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Woods has one thing better than top ranking - a win

SAN DIEGO - It had been a while since Tiger Woods stood on an 18th green on a Sunday afternoon, both arms raised in triumph.

Almost nine months to the day since his last victory, Woods rolled in a 15-foot eagle putt to beat scrappy Billy Ray Brown by two strokes in the Buick Invitational. Woods lifted both arms, then hugged Brown after the two battled for most of the final 18 holes.

The Buick field wasn't exactly overpowering, but Woods' golf was riveting, and one thing he said he'll remember from this one was that he shot 17-under over the weekend. On Friday, he needed birdies on his final two holes just to make the cut.

He went into Saturday's round nine back, but tamed Torrey Pines South with a course-record 62, which also happened to be his lowest round as a pro. He followed that with a 65 Sunday, finally beating Brown after the two went into No. 18 tied at 20-under-par.

Woods finished at 22-under 266, tying George Burns' 1987 tournament record for Torrey Pines.

``It was Tiger's tournament to lose,'' Brown said. ``All I could do was go free-wheel and he's the guy who had pressure on him. And you see how he responded to the pressure. An eagle on the last hole is just indicative of the kind of player he is.''

Woods said he didn't lose confidence in the 14-tournament span in which his best finishes were a pair of thirds. At the same time, David Duval was becoming golf's hottest player.

``Unfortunately for me, I haven't been winning as much as David has. I haven't been playing as well, either,'' Woods said. ``It's just a matter of time before everything comes around and some breaks start going my way. In order to win, you have to get lucky breaks, no doubt about it. And this week I got my share.''

The biggest was on the par-5 No. 6 on Saturday, when his difficult 3-wood shot from a knoll next to a bunker bounced off a sprinkler head and shot onto the green, setting up a 10-foot eagle putt.

``These are little things that, if it kicks the other way, hits soft or if it kicked right and ended up in the rough, I'd have made par, and that would have been a momentum killer right there.''

But Woods also was on with his short game and his putter. After his round Saturday, he said he feels more confident when he's playing badly. ``More importantly, my short game has improved where I don't mind missing the green as much.''

But he also said his goal was to hit 18 greens, ``no matter what. Whether it's 40 feet or 4 feet, it doesn't matter. I figured I could knock it down.''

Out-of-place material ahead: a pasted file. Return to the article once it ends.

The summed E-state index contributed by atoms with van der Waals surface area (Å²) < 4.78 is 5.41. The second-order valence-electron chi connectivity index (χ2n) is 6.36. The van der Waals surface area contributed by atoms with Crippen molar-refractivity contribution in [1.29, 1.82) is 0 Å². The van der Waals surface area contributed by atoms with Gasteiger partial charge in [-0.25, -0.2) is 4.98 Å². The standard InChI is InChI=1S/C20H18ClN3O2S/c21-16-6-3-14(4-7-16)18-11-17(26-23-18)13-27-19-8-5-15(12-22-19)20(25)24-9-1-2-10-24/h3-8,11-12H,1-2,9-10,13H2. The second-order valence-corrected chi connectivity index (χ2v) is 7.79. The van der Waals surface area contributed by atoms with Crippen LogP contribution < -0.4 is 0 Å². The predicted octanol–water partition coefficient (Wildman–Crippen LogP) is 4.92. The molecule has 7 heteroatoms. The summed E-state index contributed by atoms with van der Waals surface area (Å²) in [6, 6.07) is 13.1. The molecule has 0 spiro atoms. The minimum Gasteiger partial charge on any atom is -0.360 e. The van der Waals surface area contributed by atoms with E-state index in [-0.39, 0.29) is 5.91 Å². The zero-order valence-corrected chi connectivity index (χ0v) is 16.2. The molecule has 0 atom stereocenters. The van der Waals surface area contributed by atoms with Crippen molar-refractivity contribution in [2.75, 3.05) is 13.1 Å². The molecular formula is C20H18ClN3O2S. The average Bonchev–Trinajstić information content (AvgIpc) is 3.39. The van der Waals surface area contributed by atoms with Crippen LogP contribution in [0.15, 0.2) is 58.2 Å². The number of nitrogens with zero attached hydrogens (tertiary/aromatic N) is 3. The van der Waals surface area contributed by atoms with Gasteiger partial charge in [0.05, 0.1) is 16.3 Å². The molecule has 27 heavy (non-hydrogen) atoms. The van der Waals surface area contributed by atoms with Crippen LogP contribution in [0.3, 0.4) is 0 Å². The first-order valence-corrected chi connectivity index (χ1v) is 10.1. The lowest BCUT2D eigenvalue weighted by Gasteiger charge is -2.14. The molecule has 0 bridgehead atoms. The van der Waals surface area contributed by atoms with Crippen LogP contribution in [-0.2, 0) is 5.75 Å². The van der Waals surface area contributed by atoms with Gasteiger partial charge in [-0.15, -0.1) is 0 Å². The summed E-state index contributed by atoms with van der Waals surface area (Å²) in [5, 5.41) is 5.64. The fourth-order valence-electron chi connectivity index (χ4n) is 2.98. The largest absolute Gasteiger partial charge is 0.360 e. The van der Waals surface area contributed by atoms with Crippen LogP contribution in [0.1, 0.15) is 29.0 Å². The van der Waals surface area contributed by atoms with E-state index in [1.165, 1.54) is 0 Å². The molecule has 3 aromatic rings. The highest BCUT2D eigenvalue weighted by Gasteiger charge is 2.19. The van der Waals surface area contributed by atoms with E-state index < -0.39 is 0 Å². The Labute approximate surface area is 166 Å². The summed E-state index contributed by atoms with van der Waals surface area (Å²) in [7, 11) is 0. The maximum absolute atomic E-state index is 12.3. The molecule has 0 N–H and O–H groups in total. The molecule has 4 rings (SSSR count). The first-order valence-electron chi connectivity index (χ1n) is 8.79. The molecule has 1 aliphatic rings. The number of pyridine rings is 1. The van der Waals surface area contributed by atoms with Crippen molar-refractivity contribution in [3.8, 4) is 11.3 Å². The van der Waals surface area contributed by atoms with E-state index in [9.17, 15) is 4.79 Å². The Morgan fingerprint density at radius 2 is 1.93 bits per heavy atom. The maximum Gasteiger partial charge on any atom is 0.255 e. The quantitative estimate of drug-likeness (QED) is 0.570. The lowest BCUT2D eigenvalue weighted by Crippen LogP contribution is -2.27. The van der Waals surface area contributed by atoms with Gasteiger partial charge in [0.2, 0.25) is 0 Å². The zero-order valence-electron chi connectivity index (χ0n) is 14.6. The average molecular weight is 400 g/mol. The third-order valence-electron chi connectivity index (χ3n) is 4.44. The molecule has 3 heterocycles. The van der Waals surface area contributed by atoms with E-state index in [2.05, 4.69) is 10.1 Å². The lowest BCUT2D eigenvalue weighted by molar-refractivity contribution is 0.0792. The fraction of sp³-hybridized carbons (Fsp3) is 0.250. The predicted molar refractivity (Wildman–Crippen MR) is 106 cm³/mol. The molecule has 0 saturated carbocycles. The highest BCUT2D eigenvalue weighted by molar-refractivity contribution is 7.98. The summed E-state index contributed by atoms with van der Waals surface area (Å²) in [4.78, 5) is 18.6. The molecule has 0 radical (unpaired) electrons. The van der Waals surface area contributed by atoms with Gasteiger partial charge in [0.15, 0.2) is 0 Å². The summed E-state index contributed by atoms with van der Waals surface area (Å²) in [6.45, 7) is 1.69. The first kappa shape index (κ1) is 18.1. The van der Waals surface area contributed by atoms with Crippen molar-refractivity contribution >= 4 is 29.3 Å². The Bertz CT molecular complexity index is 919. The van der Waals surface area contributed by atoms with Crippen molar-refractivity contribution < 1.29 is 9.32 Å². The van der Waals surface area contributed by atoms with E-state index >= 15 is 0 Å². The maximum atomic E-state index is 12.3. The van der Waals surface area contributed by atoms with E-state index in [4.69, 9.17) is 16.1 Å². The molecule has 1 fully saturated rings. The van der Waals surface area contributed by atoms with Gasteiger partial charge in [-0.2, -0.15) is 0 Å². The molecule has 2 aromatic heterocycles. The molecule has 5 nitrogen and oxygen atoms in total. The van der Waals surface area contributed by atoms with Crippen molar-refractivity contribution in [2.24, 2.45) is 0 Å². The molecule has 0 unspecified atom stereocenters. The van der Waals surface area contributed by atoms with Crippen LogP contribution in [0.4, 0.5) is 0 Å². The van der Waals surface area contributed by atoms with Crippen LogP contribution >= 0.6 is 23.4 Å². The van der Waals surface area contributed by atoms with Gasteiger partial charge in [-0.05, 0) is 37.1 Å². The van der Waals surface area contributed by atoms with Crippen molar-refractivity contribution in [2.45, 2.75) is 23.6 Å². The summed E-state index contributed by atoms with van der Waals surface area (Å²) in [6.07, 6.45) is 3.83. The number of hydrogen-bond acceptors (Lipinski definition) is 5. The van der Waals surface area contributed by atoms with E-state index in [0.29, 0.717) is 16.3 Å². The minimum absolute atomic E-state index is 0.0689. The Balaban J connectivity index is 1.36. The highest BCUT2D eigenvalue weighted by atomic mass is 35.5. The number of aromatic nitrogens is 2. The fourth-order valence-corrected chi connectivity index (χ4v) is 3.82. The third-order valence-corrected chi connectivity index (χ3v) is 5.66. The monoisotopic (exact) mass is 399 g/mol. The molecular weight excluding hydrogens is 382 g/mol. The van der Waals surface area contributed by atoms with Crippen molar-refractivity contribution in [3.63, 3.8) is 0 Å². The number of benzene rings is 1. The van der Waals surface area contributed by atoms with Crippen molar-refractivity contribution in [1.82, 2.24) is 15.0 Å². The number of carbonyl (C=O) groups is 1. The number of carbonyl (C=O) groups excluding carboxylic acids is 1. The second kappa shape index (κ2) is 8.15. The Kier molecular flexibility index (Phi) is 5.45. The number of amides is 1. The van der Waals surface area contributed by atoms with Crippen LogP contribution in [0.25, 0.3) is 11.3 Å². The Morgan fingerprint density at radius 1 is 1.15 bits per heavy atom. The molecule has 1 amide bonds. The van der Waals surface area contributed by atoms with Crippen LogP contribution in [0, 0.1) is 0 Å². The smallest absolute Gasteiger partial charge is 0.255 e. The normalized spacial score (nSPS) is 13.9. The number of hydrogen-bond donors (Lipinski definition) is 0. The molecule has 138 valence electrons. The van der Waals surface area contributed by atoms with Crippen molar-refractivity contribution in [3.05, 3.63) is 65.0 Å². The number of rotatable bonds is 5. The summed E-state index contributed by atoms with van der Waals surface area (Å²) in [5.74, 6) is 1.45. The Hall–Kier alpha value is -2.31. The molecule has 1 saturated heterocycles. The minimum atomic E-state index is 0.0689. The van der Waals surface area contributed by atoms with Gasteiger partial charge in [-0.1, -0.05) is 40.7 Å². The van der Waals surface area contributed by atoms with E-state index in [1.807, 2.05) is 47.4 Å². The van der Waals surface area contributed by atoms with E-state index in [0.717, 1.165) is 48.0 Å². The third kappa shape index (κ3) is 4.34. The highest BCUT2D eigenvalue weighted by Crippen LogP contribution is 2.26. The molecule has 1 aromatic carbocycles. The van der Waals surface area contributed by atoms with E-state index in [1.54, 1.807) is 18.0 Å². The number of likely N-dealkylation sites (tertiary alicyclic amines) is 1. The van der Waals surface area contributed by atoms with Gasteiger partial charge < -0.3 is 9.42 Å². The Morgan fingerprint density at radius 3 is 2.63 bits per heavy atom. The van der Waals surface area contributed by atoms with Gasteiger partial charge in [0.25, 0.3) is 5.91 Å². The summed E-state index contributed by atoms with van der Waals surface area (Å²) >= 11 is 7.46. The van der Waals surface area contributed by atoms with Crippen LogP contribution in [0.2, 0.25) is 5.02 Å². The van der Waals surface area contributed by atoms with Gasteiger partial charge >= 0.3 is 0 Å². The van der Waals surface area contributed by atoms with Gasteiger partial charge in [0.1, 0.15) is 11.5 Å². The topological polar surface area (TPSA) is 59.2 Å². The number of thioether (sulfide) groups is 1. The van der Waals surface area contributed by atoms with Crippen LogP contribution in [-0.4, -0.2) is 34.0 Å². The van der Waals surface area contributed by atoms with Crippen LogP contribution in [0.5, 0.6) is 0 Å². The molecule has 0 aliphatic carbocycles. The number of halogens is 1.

He needed just 24 putts on Saturday, 28 on Sunday.

``I didn't hit a lot of great shots today, but I hit a lot of great putts,'' Woods said after the victory, noting that his one blunder was three-putting the par-3 11th. ``Basically, that was the story of the entire week. I didn't hit the ball as well as I like, but I drove it great the entire week. I made everything.''

The Buick win solidified Woods' No. 1 spot on the Official World Golf Ranking released Monday. The rankings were used to select the field for the $5 million Andersen Consulting Match Play Championship next week at La Costa.

Woods widened his gap over Duval, who skipped the Buick, and will face Nick Faldo in the first round of the Match Play Championship.

Woods, though, said the rankings aren't important.

``Winning golf tournaments is what's important. Winning golf tournaments, basically, keeps you No. 1 in the world. There's no substitute for winning, there's no doubt about that. I haven't won on the PGA Tour since May of last year, but to finally win again, that feels a lot better than any world ranking.''

Woods was in a comfort zone because he was back in his native Southern California. His homecoming tour resumes this weekend in the Nissan Open at Riviera before moving to La Costa, where Woods won a one-hole playoff over Tom Lehman in the rain-shortened 1997 Mercedes Championships.

The 23-year-old Woods said it's important to have family members and friends in the gallery.

``You don't get to see it every week as you travel all over the world. Most of the time you're alone, you and your caddy. But to have the people who are close to you out there supporting you the entire way, it means a lot.''

 

TRW